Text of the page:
Today I’m reviewing a translated Korean copy of a book originally written in English—William Paul Young’s “The Shack.”
I guess this book was somewhat of a big deal since it apparently has a film adaptation, which I didn’t know until after I started reading this. Actually, I didn’t know anything about this book before I started reading it. Someone gave it to me and said I should read it, so I figured that they recommended the book for a particular reason and went to it. When I asked them about it over 200 pages in, they said that there was no particular reason for lending me this book, just that they knew I like reading, haha… but by that point, I was already hellbent on finishing, so I powered through it.
Here with another book review~ Today, I want to talk about TalkToMeInKorean’s “Everyday Korean Idiomatic Expressions.”
One day I was at the book store with my boyfriend looking at all the many Korean study books available when he happened to pick this one up. I had passed over it, not really interested, but he got really excited flipping through it! He was surprised that a book like this, explaining Korean expressions, even exists, and as he flipped through it he told me that I should definitely get it! Having received the native seal of approval, I figured that this book needed to find a place in my small personal library!
되다 is one of the most useful, and perhaps most confusing, verbs you will encounter while learning Korean. If you were to ask me what it means, my fast-and-easy answer would be “to become.” However, it serves a lot of purposes in a lot of different contexts. Today, we’ll look at some of the most common of its usages.
This post is sort of a continuation from the previous post on 것 같다. There, we learned that 것 같다 can be used to say that something seems like something else. It can be used to speculate about or give an uncertain opinion on something in the past, present, or future. Today, we will look at a similar structure.
–(으)ㄴ가보다 and -나 보다 both mean the same thing; the form is simply different depending on what it they are attached to. This grammar means “looks like” or “seems like” and is used when the speaker has observed something that leads them to make whatever conclusion they have drawn. This is different from 것 같다 in that 것 같다 does not necessarily require the speaker to have observed something to use as the basis of their statement. Let’s learn how to use them.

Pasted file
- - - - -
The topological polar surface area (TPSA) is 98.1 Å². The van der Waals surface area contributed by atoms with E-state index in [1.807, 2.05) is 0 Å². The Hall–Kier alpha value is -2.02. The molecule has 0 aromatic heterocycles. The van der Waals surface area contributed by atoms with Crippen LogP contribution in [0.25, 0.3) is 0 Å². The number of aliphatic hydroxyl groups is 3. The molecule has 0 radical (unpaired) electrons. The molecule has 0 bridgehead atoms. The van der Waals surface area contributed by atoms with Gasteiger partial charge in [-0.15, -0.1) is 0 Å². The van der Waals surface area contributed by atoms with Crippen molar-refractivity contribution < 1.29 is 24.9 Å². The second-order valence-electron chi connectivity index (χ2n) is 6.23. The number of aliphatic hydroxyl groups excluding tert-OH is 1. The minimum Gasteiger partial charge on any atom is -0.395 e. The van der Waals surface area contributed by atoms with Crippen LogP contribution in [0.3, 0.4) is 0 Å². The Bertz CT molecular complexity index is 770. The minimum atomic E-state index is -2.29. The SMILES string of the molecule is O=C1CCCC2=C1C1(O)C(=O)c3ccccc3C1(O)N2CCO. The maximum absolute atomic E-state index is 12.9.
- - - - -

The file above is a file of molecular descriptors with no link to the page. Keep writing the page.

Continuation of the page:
Back with more 한자 for you! This time we’ll look at the characters associated with different countries’ names. These characters are often used on the news and in newspapers to unambiguously reference those specific countries. Of course, this varies from station to station and paper to paper. Some news stations and newspapers make more extensive usage of 한자 than others, so depending on what you’re watching or reading, you might see a lot of 한자, or you might not see many at all! For example, the 한겨레 newspaper entirely rejects the usage of 한자, and it also limits it usage of loanwords and the Roman alphabet. It was also Korea’s first newspaper to be printed horizontally instead of vertically!
Two other newspapers with wide circulation in Korea are the 동아일보 and the 조선일보. Both of them use 한자, but the 조선일보 does so more extensively than the 동아일보.
Anyway, let’s dive into some of the country 漢字 most commonly seen on the news and in newspapers. You can find stroke order diagrams for each character at the bottom of the post.
What with being so focused on my main content posts, I’ve fallen off of posting random study updates… so here’s an update on what I’ve been doing lately!
As you can see in the photo, I’ve been working on getting my Hanja back up. I studied over 500 before, but I just let my knowledge sort of just sit and I lost some. So, now I’m going through again level by level, taking past 한자능력 tests once I finish studying each level. I feel like I’ll be back up to where I was in no time, because I’m breezing through so far, taking less than ten minutes to finish what are supposed to be 50-minute exams. One thing that is proving to be mildly annoying is stroke order, though. Did you know that there are some minor differences in stroke order between Chinese and Korean? I’m more used to writing the characters using the Chinese stroke order which is usually not an issue, but I still have to retrain myself for some of them.
I’ve also been slowly getting back into studying grammar, and I’ve been spending a lot more time reading. The novel that I’m working on at the moment is one that I just picked up at a secondhand bookstore because the cover looked interesting. I’m enjoying it more than I thought I would and so, I think I’ll finish it up fairly soon (and of course write a review on it)!
Finally, I’ve been doing some reading for my upcoming grad program, which starts in August. Considering that my studies will almost certainly have an impact on my upload schedule here, I’ll write more on that when it gets a bit closer.
Anyway, this is my little update. Happy studying, everyone <3
The “Korean Grammar in Use” series is one of the resources I recommend the most when people ask me which resources they should (or shouldn’t) use to study Korean. That is not to say that it’s flawless, but it’s solid for sure. If you want to start diving into advanced grammar or are looking for something to supplement your other advanced grammar resources, here are a few good and bad things about “Korean Grammar in Use (Advanced).”
This has been a much-requested grammar form! -다가 is a really useful grammar point that is used often in speech, so it would be really helpful to learn how to use it well.
I will cover four different “forms” of -다가, each of which has its own meaning(s). The four forms I’ll cover will be -다가, 아/어다가, -았/었다가 (-다가 attached to a verb conjugated to past tense), and -다가는. Also, while it’s not the same as the verb endings that use -다가, I’ll explain the particle -에다가 as well.